Thursday, December 1, 2011

Look at the Bright Side

Today's passage:  II Samuel 16
     Children have to be taught gratitude.  It doesn't come naturally.  I've met some children who seem to have been born gracious.  But I have been around children for a long time, and I know better. It is a trait that has been carefully instilled by parents, or learned individually through unfortunate experience.  As adults, gratitude either thrives or shrivels, depending on how much we use it.  If we become negative, bitter, critical people, we neglect to see the blessings.  When we praise God for every breath we take, every morsel of food we lift to our lips, every dry, warm night we spend out of the elements, thankfulness grows and envelops us.  Which brings me to today's passage about Ziba.  Do you remember Ziba?  I gave him high praise several posts ago (A Servant's Choice).  Tsk, tsk, tsk.  Alas, Ziba has somehow allowed ingratitude to creep into his heart.
Rainbow on a Cloudy Day--Taken from Standard Bible Story Readers, Book One
By Lillie A. Faris,  Illustrated by O.A. Stemler and Bess Bruce Cleaveland
The Standard Publishing Company, 1925
     David has resumed to living in the hills, now that Absalom is acting king.  Every person who approaches David is either friend or foe, and I'm sure that he can't tell who is who anymore.  Ziba arrives over the hill bearing nourishment for the deposed king.  Naturally, David wants to know where Mephibosheth stands in all of this rebellion.  Ziba tells him that Mephibosheth is looking forward to recapturing the glory days of his father, Saul.  In other words, he is aiding Absalom in this thing.  As we will see a few chapters later, Ziba is lying.  Now why would this man, who had been living in poor conditions before David found them, who had probably been Mephibosheth's feet, who had been rewarded by this king with all of Saul's former lands, make up this story?  It has to start with ingratitude.  Some people can not handle good things.  The more good they have, the more they want.  I have to think this is what happened in Ziba's life.  When he was living among the ruins, he forgot what it was like to serve in Saul's palace.  He got used to the gruel and broth for meals, he became accustomed to unmended clothes, leaky roofs, chopping his own wood for the fire.  When he was far from the high life, he forgot how low he had been plunged.  Now that he was a little closer, now that he could see the fanfare at the castle while working the field, he began to savor the taste of ambition.  The lands and home he tended in service to Mephibosheth became menial.  He was the man, after all, who had reunited Jonathan's son and King David.  Why should he be planting vineyards and plowing fields?  Why should he be figuring expenses and directing servants when he could be using his skills to advise a king?  I imagine that when Mephibosheth becomes a resident of the palace, he would need servants to attend to his needs. As Ziba saw some of his former household drafted into these positions, I wonder if Ziba was offended that none of those positions went to him.  Perhaps Ziba viewed his groundskeeper/lands manager position as a curse instead of a blessing.  Ziba needed a good dose of gratitude.  He needed to remember where he had been living prior to David's calling for them.  He needed to remember that any other king would have had the household of the previous king killed, with no mercy spared.  He needed to remember that living in the palace at the beck and call of someone else was tiring.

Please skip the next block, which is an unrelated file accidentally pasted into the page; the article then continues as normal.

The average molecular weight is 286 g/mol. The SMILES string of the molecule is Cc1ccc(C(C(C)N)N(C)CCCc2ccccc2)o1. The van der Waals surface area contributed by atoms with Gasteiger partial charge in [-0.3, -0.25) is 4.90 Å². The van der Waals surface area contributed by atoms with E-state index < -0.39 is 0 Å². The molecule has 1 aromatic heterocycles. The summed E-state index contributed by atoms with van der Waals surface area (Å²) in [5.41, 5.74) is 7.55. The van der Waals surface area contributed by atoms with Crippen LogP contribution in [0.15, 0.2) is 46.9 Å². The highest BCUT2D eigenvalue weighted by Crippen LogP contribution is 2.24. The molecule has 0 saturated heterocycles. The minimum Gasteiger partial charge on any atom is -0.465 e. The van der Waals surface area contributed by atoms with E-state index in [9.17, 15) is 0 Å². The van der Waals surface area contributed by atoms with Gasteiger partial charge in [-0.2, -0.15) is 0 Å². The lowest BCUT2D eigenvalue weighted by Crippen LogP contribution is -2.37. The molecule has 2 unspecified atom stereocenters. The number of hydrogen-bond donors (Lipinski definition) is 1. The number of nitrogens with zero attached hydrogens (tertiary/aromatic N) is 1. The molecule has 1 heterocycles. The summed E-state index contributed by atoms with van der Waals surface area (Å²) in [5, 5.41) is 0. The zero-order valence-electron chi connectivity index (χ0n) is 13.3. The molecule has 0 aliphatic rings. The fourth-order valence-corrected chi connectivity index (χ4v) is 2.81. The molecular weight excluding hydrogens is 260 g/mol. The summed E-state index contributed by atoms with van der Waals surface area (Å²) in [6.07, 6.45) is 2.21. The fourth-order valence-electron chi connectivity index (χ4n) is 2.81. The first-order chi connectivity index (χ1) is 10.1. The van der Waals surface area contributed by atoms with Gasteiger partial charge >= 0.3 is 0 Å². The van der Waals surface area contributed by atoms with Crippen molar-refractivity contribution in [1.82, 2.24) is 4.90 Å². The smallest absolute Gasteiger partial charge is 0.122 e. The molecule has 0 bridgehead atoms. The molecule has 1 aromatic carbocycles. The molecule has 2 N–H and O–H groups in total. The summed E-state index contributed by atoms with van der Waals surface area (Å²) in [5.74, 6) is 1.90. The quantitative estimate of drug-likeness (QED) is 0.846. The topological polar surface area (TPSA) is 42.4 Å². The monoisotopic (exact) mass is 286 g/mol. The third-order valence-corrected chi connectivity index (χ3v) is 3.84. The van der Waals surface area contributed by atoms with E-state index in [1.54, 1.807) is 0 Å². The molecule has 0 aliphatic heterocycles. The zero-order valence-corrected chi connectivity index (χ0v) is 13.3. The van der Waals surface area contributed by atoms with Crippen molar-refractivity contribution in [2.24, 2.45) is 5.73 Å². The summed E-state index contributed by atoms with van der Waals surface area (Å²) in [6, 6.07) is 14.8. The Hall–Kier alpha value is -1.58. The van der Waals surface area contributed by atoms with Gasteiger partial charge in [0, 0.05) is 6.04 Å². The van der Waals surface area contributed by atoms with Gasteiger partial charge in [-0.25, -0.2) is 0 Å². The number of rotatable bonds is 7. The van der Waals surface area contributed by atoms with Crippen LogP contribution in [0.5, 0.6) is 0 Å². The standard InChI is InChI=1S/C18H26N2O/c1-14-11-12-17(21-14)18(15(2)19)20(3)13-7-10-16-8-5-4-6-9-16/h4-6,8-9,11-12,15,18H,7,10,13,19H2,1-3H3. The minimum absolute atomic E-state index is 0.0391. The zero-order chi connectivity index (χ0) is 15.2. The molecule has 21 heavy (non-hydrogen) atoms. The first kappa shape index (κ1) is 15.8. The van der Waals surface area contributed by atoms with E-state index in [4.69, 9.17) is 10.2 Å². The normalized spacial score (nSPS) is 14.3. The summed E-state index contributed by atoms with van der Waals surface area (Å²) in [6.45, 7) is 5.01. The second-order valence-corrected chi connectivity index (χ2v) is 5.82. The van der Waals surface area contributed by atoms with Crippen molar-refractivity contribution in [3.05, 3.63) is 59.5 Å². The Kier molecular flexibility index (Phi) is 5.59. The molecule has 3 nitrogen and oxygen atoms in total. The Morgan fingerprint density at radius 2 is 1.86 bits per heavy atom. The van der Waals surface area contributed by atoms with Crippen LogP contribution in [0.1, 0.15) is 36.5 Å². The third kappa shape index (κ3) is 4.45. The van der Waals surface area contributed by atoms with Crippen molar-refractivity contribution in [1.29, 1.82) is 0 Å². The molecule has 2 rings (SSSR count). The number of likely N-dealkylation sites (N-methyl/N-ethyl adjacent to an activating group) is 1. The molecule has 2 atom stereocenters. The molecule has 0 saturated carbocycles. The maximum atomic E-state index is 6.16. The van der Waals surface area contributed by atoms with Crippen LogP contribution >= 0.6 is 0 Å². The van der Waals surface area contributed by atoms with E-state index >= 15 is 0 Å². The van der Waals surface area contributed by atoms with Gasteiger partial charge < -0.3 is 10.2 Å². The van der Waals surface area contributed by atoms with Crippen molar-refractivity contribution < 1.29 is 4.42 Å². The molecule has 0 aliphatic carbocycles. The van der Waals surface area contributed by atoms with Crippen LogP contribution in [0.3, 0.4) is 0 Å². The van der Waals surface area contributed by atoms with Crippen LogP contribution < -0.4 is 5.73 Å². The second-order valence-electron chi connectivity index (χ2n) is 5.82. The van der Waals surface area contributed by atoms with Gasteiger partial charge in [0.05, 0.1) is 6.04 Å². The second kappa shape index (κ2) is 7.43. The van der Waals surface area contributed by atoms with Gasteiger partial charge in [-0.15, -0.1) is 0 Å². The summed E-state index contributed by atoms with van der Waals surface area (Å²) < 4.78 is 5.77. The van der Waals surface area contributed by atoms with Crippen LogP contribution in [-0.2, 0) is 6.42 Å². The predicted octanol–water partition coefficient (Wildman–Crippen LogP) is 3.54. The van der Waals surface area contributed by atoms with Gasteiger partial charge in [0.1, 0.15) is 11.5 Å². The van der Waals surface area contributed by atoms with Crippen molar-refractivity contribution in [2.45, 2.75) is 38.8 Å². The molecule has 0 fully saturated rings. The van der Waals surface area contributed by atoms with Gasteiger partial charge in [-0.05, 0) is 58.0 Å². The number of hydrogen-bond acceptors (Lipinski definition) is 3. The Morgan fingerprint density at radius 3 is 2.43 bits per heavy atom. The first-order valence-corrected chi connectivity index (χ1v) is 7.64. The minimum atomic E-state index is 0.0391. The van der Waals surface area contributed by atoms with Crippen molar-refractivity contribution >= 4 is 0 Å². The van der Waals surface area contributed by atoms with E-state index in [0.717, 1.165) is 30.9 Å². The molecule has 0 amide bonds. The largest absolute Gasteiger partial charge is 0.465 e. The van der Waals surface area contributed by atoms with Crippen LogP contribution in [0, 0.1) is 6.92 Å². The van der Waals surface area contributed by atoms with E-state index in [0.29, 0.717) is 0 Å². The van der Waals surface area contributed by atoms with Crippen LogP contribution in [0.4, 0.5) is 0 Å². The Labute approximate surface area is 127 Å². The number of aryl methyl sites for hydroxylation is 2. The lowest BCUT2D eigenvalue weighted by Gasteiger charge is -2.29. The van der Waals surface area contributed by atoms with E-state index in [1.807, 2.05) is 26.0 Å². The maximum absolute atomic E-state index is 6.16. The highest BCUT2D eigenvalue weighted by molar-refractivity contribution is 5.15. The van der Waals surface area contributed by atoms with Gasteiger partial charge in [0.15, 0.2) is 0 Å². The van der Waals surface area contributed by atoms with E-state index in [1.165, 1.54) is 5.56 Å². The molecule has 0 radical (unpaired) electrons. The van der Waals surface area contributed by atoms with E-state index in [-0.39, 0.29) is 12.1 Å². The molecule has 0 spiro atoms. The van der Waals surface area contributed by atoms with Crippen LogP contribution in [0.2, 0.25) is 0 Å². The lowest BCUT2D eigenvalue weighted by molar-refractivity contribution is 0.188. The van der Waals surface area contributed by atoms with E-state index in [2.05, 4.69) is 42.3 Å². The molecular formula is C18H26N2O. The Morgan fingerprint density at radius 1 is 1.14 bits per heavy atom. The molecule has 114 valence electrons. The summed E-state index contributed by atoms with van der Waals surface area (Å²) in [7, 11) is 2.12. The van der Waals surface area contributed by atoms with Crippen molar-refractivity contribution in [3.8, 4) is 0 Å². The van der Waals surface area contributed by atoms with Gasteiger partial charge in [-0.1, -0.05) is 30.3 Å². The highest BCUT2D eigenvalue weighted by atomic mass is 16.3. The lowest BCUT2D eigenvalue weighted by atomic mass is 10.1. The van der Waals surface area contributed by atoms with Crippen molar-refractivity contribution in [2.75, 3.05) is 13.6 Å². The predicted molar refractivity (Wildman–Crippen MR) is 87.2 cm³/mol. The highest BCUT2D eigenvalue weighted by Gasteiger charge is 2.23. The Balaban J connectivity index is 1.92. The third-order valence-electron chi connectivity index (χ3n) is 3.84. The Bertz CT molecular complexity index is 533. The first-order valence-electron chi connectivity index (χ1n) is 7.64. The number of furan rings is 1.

Our former pastor often used the illustration of the older lady who always saw the positive side of everything.  It drove people crazy, because no matter what subject was brought up, she could always see the bright side. Determined to get her to say something negative, one man asked her if she could find anything good to say about Satan.  She just gave a little chuckle, shook her head and said, "Well, that devil, he never gives up!"  What a spectacular way to look at things!  I'm not saying we should smile when we are facing sorrow.  I'm not suggesting that we plaster a smile on our face everywhere we go.  But some people never smile or never look happy.  It makes me think they have forgotten their blessings.  It makes me think they didn't know they had any to begin with.
     When we are tempted to be somewhere other than where we are, when we yearn for things we don't have, we are preparing our hearts to go the way of Ziba.  We are acting out of ingratitude.  God has a way of dealing with that.  He is expert in stripping away all we held as dear, and showing us what is really important.  It is not always easy to magnify the good, when the bad seems so much greater.  I know that.  But shouldn't we try?  When my humdrum life seems too hum or drum, I need to look to God for giving me simple things to enjoy.  When life seems hard and steep, I need to thank God He sustains me, pushes me, keeps me going.  Ziba forgot what a blessing it was to be the loyal friend of Mephibosheth.  He failed to see that not just anyone would have been given such a position of trust.  Instead of wishing for more, he should have seen that not just anyone could do his job.  When we do what God calls us to do with gratitude, it may be that He will give us more.  Then we have to choose to be thankful for the more.

1 comment:

  1. A sense of "entitlement"--that's the word by husband uses when people are ungrateful for the gifts/joys/blessings they've been given. Too often we focus on what we don't have rather than giving thanks for the many goodnesses that we enjoy.

    I woke up this morning. It's already a win!



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